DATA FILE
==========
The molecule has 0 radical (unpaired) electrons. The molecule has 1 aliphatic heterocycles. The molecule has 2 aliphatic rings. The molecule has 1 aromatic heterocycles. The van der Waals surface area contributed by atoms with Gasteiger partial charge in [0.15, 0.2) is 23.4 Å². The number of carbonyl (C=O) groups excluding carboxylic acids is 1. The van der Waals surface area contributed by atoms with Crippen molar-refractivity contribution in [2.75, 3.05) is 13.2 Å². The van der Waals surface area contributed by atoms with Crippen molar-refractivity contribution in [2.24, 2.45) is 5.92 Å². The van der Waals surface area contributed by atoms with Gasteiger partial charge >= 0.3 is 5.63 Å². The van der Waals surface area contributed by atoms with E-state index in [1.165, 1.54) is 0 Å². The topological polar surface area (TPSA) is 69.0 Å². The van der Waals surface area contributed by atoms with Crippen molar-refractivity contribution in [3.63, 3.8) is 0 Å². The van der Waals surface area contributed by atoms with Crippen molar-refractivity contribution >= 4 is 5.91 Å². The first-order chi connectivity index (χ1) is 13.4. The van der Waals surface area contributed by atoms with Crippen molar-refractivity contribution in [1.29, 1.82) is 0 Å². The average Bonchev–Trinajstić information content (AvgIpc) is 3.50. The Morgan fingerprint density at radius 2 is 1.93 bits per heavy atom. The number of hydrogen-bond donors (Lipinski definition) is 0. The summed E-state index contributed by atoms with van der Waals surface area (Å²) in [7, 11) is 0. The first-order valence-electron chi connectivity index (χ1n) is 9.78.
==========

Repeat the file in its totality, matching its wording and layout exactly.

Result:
The molecule has 0 radical (unpaired) electrons. The molecule has 1 aliphatic heterocycles. The molecule has 2 aliphatic rings. The molecule has 1 aromatic heterocycles. The van der Waals surface area contributed by atoms with Gasteiger partial charge in [0.15, 0.2) is 23.4 Å². The number of carbonyl (C=O) groups excluding carboxylic acids is 1. The van der Waals surface area contributed by atoms with Crippen molar-refractivity contribution in [2.75, 3.05) is 13.2 Å². The van der Waals surface area contributed by atoms with Crippen molar-refractivity contribution in [2.24, 2.45) is 5.92 Å². The van der Waals surface area contributed by atoms with Gasteiger partial charge >= 0.3 is 5.63 Å². The van der Waals surface area contributed by atoms with E-state index in [1.165, 1.54) is 0 Å². The topological polar surface area (TPSA) is 69.0 Å². The van der Waals surface area contributed by atoms with Crippen molar-refractivity contribution in [3.63, 3.8) is 0 Å². The van der Waals surface area contributed by atoms with Crippen molar-refractivity contribution >= 4 is 5.91 Å². The first-order chi connectivity index (χ1) is 13.4. The van der Waals surface area contributed by atoms with Crippen molar-refractivity contribution in [1.29, 1.82) is 0 Å². The average Bonchev–Trinajstić information content (AvgIpc) is 3.50. The Morgan fingerprint density at radius 2 is 1.93 bits per heavy atom. The number of hydrogen-bond donors (Lipinski definition) is 0. The summed E-state index contributed by atoms with van der Waals surface area (Å²) in [7, 11) is 0. The first-order valence-electron chi connectivity index (χ1n) is 9.78.